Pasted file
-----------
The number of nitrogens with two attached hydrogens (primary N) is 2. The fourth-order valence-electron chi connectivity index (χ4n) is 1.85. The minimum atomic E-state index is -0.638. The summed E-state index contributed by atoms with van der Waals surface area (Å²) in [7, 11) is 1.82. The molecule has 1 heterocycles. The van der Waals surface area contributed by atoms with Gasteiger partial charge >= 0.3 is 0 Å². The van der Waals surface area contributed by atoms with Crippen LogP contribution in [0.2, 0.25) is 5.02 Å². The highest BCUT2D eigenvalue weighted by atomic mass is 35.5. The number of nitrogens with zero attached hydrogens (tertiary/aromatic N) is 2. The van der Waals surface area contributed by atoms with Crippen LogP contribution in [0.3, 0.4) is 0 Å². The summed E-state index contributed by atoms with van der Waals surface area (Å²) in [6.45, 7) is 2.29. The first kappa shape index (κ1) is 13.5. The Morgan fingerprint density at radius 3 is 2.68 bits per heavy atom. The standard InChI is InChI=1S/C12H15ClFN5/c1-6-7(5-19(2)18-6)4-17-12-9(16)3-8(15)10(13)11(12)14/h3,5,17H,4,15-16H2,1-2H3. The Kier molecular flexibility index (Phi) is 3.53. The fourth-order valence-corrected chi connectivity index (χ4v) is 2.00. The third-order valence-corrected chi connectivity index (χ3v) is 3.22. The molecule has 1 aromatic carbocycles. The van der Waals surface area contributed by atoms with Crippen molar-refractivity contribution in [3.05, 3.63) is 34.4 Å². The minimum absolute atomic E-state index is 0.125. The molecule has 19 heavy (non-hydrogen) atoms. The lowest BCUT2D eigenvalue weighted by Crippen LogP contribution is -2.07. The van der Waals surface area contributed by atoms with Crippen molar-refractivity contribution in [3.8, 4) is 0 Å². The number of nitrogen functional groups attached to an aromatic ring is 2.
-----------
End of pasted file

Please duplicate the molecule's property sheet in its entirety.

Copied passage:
The number of nitrogens with two attached hydrogens (primary N) is 2. The fourth-order valence-electron chi connectivity index (χ4n) is 1.85. The minimum atomic E-state index is -0.638. The summed E-state index contributed by atoms with van der Waals surface area (Å²) in [7, 11) is 1.82. The molecule has 1 heterocycles. The van der Waals surface area contributed by atoms with Gasteiger partial charge >= 0.3 is 0 Å². The van der Waals surface area contributed by atoms with Crippen LogP contribution in [0.2, 0.25) is 5.02 Å². The highest BCUT2D eigenvalue weighted by atomic mass is 35.5. The number of nitrogens with zero attached hydrogens (tertiary/aromatic N) is 2. The van der Waals surface area contributed by atoms with Crippen LogP contribution in [0.3, 0.4) is 0 Å². The summed E-state index contributed by atoms with van der Waals surface area (Å²) in [6.45, 7) is 2.29. The first kappa shape index (κ1) is 13.5. The Morgan fingerprint density at radius 3 is 2.68 bits per heavy atom. The standard InChI is InChI=1S/C12H15ClFN5/c1-6-7(5-19(2)18-6)4-17-12-9(16)3-8(15)10(13)11(12)14/h3,5,17H,4,15-16H2,1-2H3. The Kier molecular flexibility index (Phi) is 3.53. The fourth-order valence-corrected chi connectivity index (χ4v) is 2.00. The third-order valence-corrected chi connectivity index (χ3v) is 3.22. The molecule has 1 aromatic carbocycles. The van der Waals surface area contributed by atoms with Crippen molar-refractivity contribution in [3.05, 3.63) is 34.4 Å². The minimum absolute atomic E-state index is 0.125. The molecule has 19 heavy (non-hydrogen) atoms. The lowest BCUT2D eigenvalue weighted by Crippen LogP contribution is -2.07. The van der Waals surface area contributed by atoms with Crippen molar-refractivity contribution in [3.8, 4) is 0 Å². The number of nitrogen functional groups attached to an aromatic ring is 2.